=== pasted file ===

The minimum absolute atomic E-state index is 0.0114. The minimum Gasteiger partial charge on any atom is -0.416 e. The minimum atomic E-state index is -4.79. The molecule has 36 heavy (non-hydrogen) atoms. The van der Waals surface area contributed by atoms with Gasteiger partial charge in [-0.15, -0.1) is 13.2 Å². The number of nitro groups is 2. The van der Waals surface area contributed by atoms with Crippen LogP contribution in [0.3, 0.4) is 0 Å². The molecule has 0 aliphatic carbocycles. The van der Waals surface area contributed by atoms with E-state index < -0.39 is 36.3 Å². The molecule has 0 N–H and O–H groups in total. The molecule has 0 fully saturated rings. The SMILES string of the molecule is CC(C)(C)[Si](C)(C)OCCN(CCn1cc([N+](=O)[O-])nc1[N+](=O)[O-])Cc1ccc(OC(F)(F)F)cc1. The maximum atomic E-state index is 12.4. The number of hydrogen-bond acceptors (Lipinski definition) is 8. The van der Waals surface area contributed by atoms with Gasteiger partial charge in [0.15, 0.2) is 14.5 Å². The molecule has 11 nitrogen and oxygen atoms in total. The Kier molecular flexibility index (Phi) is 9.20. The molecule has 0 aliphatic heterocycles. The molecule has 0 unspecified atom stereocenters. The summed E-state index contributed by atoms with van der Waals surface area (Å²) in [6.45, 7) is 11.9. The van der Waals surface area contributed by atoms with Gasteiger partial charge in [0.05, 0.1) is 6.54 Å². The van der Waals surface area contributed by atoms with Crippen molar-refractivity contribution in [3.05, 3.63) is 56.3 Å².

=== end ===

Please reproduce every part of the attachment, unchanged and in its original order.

The minimum absolute atomic E-state index is 0.0114. The minimum Gasteiger partial charge on any atom is -0.416 e. The minimum atomic E-state index is -4.79. The molecule has 36 heavy (non-hydrogen) atoms. The van der Waals surface area contributed by atoms with Gasteiger partial charge in [-0.15, -0.1) is 13.2 Å². The number of nitro groups is 2. The van der Waals surface area contributed by atoms with Crippen LogP contribution in [0.3, 0.4) is 0 Å². The molecule has 0 aliphatic carbocycles. The van der Waals surface area contributed by atoms with E-state index < -0.39 is 36.3 Å². The molecule has 0 N–H and O–H groups in total. The molecule has 0 fully saturated rings. The SMILES string of the molecule is CC(C)(C)[Si](C)(C)OCCN(CCn1cc([N+](=O)[O-])nc1[N+](=O)[O-])Cc1ccc(OC(F)(F)F)cc1. The maximum atomic E-state index is 12.4. The number of hydrogen-bond acceptors (Lipinski definition) is 8. The van der Waals surface area contributed by atoms with Gasteiger partial charge in [0.15, 0.2) is 14.5 Å². The molecule has 11 nitrogen and oxygen atoms in total. The Kier molecular flexibility index (Phi) is 9.20. The molecule has 0 aliphatic heterocycles. The molecule has 0 unspecified atom stereocenters. The summed E-state index contributed by atoms with van der Waals surface area (Å²) in [6.45, 7) is 11.9. The van der Waals surface area contributed by atoms with Gasteiger partial charge in [0.05, 0.1) is 6.54 Å². The van der Waals surface area contributed by atoms with Crippen molar-refractivity contribution in [3.05, 3.63) is 56.3 Å².